A Houston-based solar panel company recently granted a $3 billion loan from the federal government has been accused of using dubious sales practices targeting elderly people.
Solar panel company Sunnova has gone door to door and sold five-figure contracts to many dementia sufferers, said the Washington Free Beacon in a report based on interviews and state consumer complaint records.
The contracts could span decades, and the subsequent financial burden was handed down to the elderly people’s children after they passed away in several cases, the report said.
Terry Blythe, a Texan, told the Washington Free Beacon that her 86-year-old father had dementia, but a door-to-door Sunnova salesman persuaded him to sign a 25-year solar panel lease contract in 2020. Her father passed away in 2023, and Ms. Blythe was left with a $34,000 contract.
“It was truly ripping off old people,” she said. “It was the biggest ripoff I’ve ever seen.”
Ms. Blythe said she had to sell her parent’s house at a lower price because buyers did not want to shoulder the solar contract. She said she needed to sell the house, which is in a low-end neighborhood, to help her pay for her mother’s assisted living care.
“If I can’t recoup the money my mom needs, at least maybe I can help others that they might scam,” she said. “The fact that they were just awarded that much money from the government is sickening,” she said concerning a recent $3.0 billion partial loan guarantee agreement made with the Department of Energy (DOE).
Complaints to Texas AG
Ms. Blythe and more than 50 other people filed complaints to the Texas Attorney General’s Office over Sunnova’s allegedly predatory sales tactics and other issues, such as maintenance delays, the Washington Free Beacon reported.
In another example, Mary Loller’s elderly father was given just months to live when a door-to-door Sunnova salesman persuaded him to buy a $60,000 solar system for his mobile house last year.
“My dad told [the salesman] at that time he was on hospice and dying. And basically, he wasn’t in his right mind,” said Ms. Loller.
Her father passed away soon after. Ms. Loller said Sunnova placed a lien on the mobile house, which prevented her from selling the property.
Ms. Blythe and Ms. Loller said they contacted Sunnova about the troubling sales practices, but the company has not resolved the issues.
In a similar complaint seen by the Washington Free Beacon, a Harris County, Texas woman said her 80-year-old mother was “blind, bed bound, partially deaf, on dialysis, with congestive heart failure” when Sunnova sold the elderly woman a 25-year, $86,000 contract. The mother died three months later.
“Sunnova used predatory lending tactics and fraud to execute a 25 year contract on an elderly woman that was dying, and would never live 25 years to pay off a contract of this magnitude,” the complaint read.
DOE Energy Loan
The DOE, through its Loan Programs Office (LPO), awarded Sunnova with a $3 billion loan to expand Sunnova’s services to “underserved American communities,” according to a company’s press release on Sept. 23.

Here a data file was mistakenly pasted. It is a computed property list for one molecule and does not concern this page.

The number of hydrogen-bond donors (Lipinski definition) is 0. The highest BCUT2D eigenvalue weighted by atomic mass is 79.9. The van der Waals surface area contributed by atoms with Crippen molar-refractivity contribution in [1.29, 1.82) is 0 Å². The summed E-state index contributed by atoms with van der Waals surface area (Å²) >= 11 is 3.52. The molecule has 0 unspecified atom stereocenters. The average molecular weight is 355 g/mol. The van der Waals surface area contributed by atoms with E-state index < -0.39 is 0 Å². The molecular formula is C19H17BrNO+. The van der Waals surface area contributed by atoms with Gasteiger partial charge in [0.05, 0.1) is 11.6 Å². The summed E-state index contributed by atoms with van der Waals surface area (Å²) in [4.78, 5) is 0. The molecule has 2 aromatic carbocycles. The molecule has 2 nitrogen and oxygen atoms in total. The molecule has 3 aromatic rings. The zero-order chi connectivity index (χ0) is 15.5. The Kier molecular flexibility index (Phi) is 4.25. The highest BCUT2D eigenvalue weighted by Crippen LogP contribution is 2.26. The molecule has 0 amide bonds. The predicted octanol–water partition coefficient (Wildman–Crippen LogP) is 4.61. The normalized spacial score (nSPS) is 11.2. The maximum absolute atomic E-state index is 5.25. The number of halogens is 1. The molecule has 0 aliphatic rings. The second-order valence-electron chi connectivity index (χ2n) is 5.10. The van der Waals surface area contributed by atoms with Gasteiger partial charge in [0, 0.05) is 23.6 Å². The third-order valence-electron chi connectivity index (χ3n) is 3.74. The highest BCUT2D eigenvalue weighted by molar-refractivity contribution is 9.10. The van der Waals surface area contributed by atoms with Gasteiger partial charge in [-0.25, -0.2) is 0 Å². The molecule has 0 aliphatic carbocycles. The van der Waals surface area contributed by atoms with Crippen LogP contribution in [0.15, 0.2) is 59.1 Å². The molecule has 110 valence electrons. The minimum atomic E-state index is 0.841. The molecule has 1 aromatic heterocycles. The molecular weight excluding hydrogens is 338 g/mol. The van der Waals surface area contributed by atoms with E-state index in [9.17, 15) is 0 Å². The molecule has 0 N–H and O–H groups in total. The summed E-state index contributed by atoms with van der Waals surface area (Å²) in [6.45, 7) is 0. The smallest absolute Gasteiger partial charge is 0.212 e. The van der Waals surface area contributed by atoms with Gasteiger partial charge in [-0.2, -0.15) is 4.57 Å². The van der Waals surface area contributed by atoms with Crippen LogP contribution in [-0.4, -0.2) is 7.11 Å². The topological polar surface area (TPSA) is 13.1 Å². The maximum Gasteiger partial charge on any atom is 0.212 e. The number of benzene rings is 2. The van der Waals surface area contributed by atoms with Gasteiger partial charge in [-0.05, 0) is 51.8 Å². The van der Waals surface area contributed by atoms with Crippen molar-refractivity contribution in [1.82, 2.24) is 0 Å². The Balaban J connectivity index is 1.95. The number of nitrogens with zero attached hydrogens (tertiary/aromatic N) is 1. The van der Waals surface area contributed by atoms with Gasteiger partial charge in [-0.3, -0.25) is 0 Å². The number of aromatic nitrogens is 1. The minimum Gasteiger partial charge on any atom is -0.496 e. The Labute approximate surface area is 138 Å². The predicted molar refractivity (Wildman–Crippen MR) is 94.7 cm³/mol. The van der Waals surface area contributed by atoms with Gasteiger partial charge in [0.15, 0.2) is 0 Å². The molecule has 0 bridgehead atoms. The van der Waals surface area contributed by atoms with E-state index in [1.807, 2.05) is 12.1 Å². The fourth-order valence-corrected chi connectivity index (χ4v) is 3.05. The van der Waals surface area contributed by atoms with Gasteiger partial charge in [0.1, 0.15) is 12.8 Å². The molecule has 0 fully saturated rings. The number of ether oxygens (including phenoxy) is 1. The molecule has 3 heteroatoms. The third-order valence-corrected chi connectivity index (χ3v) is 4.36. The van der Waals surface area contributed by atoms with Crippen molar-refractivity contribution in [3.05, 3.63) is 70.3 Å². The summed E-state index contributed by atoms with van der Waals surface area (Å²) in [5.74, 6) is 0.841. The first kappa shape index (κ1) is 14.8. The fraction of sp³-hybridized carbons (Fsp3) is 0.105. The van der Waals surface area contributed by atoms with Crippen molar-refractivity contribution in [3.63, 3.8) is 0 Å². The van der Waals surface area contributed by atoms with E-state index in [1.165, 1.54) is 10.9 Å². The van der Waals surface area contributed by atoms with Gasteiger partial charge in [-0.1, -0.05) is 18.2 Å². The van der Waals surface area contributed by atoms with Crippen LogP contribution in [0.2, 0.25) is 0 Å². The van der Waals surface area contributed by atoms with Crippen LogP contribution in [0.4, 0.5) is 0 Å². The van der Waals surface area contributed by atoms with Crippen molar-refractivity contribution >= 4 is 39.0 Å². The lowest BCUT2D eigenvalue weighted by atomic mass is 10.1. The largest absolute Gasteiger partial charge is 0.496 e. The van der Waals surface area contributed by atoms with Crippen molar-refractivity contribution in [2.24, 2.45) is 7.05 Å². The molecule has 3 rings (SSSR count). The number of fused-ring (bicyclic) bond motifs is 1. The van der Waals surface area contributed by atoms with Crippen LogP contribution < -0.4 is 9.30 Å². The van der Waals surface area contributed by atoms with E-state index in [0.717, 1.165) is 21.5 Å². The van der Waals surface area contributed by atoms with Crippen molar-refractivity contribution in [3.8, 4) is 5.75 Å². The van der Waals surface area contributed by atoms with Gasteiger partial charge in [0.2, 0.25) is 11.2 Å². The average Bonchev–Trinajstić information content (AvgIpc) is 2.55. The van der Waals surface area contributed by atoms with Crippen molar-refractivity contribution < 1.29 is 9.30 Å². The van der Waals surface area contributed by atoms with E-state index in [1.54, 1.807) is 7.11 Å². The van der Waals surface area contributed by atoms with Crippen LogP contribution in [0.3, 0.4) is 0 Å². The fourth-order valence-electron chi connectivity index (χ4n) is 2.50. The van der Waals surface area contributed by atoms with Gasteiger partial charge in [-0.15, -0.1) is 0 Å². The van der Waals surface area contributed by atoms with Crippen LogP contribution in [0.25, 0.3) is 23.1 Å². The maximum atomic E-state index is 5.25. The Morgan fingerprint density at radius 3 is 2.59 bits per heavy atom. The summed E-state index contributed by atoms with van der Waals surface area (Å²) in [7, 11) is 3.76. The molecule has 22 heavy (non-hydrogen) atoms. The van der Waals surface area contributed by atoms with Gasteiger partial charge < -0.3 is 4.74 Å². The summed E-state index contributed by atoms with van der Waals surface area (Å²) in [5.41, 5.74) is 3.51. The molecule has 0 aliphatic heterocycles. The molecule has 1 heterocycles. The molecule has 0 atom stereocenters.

According to the release, Sunnova will use the loan money to, in turn, give loans to people of lower-income communities so they can pay their solar contracts.
“Today marks the beginning of an exciting chapter in our pursuit of a cleaner and more equitable energy landscape. With our collaboration with the U.S. Department of Energy, we are embarking on a journey that expands clean energy access and delivers economic benefit to Americans in disadvantaged communities,” said William J. (John) Berger, Chief Executive Officer of Sunnova Energy.
“This partnership reflects our commitment to innovation with purpose.”
Conflict of Interest?
However, the arrangement has raised concerns over a possible conflict of interest between the company and DOE’s Loan Programs Office (LPO).
Sen. John Barrasso (R.-Wyo.), a ranking member of the Senate Energy and Natural Resources Committee, has sent a letter to DOE Ethics Agency’s Susan Beard regarding a potential conflict of interest with the LPO giving funding to Sunnova.
In the letter, Mr. Barrasso expresses his concerns regarding Jigar Shah, a director at LPO. He said that Mr. Shah had founded and led a trade association called Cleantech Leaders Roundtable, which shares a board member with Sunnova.
The board member in question, Anne Slaughter Andrew, is the spouse of the former Chair of the Democratic National Committee, Joe Andrew.
“Such intertwining of personal, political, and professional relationships raises further questions about the impartiality of loan approvals and the susceptibility of the process to undue political influence,” the letter states.
“The potential for conflicts of interest, especially in light of a $3 billion loan approval for Sunnova, a company who shares a board member with Cleantech Leaders Roundtable, cannot be overlooked,” said Mr. Barrasso.
Sunnova and the DOE did not respond to a request for comment.